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Sudan still holding dozens of protesters without charge: HRW


November 28, 2013 (KHARTOUM) – Sudan continues to detain dozens of people without charge in connection with the September protests which broke out after the government announced it was cutting fuel subsidies, a US advocacy group said on Thursday.

Sudanese anti-government protesters chant slogans during a demonstration in the Sudanese capital, Khartoum, in September 2013 (Photo: Khalil Hamra/AP)

Human Rights Watch (HRW) said some released detainees had complained of being beaten while in detention. It has called on authorities to investigate allegations of ill-treatment and torture by detained protesters, saying those responsible must be held to account.

Of 11 former detainees interviewed by HRW, six men said they were beaten while in detention, while others said they witnessed security officials beating detainees, or saw injuries on detainees consistent with a beating.

“The abuses reported to us by former detainees raise serious concerns about the welfare of the protesters still in detention,” said Daniel Bekele, HRW Africa director.

“Sudan should immediately put an end to any ill-treatment of detainees, and either charge or free them”, he added.

Sudanese rights groups claim some 800 were arrested in the lead up to, during, and after the protests, with political activists, opposition party members and protesters among those targeted by security forces.

Although most were released within days, the National Security and Intelligence Service (NISS) detained many for weeks, either in detention centres or regular prisons, HRW said.

Despite the release of many detainees as an act of goodwill during and after Eid holidays in October, HRW says dozens more remain in detention without charge or their family or legal representation because of their political views. .


Protests erupted in Khartoum and other towns on 23 September following an announcement by Sudanese president Omer Hassan al-Bashir that the government would lift subsidies on fuel and other basic commodities.

Some demonstrations turned violent as protesters vandalised and set fire to gas sand police stations, with some also throwing stones at police and security forces.

The Sudanese government faced international criticism for its heavy-handed response to the protests, amid claims it used excessive force to quell the unrest, killing and injuring dozens.

On 1 November, rights groups wrote to the African Commission on Human and Peoples’ Rights (ACHPR) calling on the body to investigate the killings of more than 170 protesters, including children, who were shot dead after government security forces fired live ammunition into the demonstrations.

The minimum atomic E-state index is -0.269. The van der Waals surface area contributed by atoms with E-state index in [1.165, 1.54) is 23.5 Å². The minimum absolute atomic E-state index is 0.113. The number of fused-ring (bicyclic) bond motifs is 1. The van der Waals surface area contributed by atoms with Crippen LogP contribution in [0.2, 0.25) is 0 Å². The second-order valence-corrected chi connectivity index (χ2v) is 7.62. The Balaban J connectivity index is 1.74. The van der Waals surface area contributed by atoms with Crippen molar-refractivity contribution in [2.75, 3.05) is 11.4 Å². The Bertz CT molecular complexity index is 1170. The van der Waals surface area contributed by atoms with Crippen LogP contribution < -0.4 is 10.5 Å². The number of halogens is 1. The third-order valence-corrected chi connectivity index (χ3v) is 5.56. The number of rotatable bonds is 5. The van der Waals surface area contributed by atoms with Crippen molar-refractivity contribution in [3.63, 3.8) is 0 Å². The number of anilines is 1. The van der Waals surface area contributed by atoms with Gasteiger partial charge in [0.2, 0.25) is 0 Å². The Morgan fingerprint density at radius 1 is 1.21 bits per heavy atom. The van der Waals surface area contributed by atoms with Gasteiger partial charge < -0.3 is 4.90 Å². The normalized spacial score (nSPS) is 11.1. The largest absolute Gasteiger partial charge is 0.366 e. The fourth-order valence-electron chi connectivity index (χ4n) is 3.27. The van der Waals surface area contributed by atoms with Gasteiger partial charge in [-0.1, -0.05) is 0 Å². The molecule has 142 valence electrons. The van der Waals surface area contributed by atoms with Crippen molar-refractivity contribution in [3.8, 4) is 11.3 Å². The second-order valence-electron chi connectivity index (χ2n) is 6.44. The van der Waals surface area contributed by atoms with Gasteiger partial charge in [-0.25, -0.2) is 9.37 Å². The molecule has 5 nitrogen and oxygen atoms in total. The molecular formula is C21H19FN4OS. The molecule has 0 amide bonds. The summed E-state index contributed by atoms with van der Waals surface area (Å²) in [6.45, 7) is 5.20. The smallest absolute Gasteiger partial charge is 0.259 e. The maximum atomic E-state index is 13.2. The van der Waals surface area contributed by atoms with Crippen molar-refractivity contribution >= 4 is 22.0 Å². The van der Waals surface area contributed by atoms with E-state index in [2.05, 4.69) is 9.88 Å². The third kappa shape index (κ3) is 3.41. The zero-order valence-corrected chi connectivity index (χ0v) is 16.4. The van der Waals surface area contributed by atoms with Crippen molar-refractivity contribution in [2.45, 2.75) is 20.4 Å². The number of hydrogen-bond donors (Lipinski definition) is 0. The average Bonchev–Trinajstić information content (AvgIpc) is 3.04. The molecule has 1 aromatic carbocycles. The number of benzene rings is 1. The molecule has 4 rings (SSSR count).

Any investigation by the ACHPR should also include allegations of ill-treatment and torture of detainees, HRW said.

Under article 45 of the African charter on human and peoples’ rights, the ACHPR has the authority to conduct research into human rights practices and to give its views and recommendations to governments.

The commission has yet to formally respond to the letter sent by rights groups.

Sudanese leaders have denied that security forces were involved in the killing of protestors, although the justice minister has since announced an investigation into the deaths of 84 people.

However, human rights groups say the true figure is much higher, with the Sudanese doctors’ union putting the death toll at 210.


A number of former detainees have spoken to HRW about their mistreatment while in police custody. Some said they were also questioned about their role in organising protests and their affiliations with various groups, including Sudan Change Now, a largely youth-driven movement calling for regime change.

HRW interviewed a Darfuri member of the opposition Democratic Unionist Party (DUP), who said he was arrested on 22 September and held for more than a month in Kober prison, where he was interrogated about his links with rebel groups.

“They beat me with sticks and plastic pipes for four consecutive days and I had to seek medical treatment for my head”, he told HRW.

Among those still in detention in connection with the September protests is Mohammed Ali Mohammad, a 40-year-old Darfuri journalist with al-Akhbar newspaper, detained since 25 September, and Mohammed Farouk Suliman, a senior member of the Sudanese Alliance Party, detained since November 11, following more than a week of NISS interrogations. His whereabouts are unknown.

The NISS has a history of ill-treatment and torture of political detainees, including youth protesters. Sudan’s national security act authorises detentions of up to four-and-a-half months without charge or judicial review, in contravention of international human rights standards.

HRW is among a number of advocacy groups who have called on Sudan to reform the law in line with international standards.


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